Published Jan 01, 2006"We grew up with break-dancing and MCing, the old school, that whole era of just having a good time and knowing that the music was good," says Taboo of Black Eyed Peas, musing on the back-in-the-day vibe his group often exudes. Yet ironically the infusion of old school values and primary cultural elements into their material has positioned Black Eyed Peas on the periphery, as rap continues to overshadow the other crucial components of hip-hop culture. Nevertheless, their 1998 debut, Behind The Front, wedded their nostalgic affinities to an organic live feel and grabbed attention for its refreshing approach. While this sound is still much in evidence on their new disc Bridging The Gaps, there are some noticeable steps towards the contemporary orthodoxy, yet Taboo, Will I Am and Apl de Ap, retain their native characteristics. Nepotistic filler is avoided with high-calibre guest artists such as De La Soul, Mos Def and Les Nubians tastefully functioning as logical extensions of the group's sound. Additionally the trio continues their work with impeccably distinctive female vocalists as Esthero joins the returning duo of Kim Hill and the now ubiquitous Macy Gray.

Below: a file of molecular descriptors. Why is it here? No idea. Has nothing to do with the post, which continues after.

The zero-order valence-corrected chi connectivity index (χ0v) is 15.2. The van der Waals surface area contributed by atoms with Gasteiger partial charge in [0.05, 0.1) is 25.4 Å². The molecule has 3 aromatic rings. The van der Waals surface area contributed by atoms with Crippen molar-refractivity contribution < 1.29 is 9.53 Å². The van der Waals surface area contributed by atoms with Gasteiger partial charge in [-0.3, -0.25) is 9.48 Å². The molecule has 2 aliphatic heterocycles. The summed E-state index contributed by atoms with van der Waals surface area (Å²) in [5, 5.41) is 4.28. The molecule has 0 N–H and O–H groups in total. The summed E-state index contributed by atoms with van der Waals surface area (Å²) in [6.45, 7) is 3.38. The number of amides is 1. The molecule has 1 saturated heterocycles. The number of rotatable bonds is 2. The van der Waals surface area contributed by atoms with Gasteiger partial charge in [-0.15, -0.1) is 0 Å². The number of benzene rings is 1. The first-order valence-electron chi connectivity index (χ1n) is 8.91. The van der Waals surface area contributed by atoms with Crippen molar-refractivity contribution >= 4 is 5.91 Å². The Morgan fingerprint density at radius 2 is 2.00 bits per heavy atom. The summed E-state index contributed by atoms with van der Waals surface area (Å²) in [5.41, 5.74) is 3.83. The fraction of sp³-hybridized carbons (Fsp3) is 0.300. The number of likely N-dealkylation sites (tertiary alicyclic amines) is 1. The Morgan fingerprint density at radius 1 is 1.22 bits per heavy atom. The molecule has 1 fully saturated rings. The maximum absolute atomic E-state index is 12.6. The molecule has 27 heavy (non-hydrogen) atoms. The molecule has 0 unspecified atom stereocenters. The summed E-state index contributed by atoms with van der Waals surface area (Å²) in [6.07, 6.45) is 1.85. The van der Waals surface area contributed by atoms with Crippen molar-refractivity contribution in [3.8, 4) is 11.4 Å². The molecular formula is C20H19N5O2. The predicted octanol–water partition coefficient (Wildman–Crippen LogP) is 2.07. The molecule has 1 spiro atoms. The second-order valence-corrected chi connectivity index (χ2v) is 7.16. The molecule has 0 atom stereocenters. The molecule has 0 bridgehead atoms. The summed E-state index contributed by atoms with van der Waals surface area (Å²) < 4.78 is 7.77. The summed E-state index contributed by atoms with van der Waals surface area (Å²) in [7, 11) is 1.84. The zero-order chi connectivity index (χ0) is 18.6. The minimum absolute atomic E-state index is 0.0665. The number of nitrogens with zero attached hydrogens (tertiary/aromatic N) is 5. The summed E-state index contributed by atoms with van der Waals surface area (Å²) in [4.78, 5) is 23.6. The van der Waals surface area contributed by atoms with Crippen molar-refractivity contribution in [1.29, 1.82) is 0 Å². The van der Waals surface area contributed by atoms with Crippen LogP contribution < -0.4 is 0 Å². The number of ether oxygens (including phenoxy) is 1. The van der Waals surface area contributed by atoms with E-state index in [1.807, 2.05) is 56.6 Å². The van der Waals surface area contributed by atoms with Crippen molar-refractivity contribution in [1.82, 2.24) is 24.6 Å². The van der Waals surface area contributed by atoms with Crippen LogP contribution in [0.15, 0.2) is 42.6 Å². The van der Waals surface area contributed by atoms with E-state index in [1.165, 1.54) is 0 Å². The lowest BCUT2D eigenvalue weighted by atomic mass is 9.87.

While their first effort's experimentation often consisted of isolated workouts, Bridging The Gaps fuses these influences together with fuller and increasingly sophisticated arrangements. With their uncomplicated flows and humorous approach, it's the Peas' overall chemistry rather than a single element that allows them to present their throwback ethos in a genuinely entertaining way. This becomes evident in their visual presentation in live shows and videos, where dance rightfully becomes an integral element of the proceedings. "We just decided to make our dancing as important as our MCing and our production," says Taboo. "It's an element in hip-hop that a lot of people are afraid to use. They say that MCs aren't supposed to dance, but we're b-boys and that's where we came from."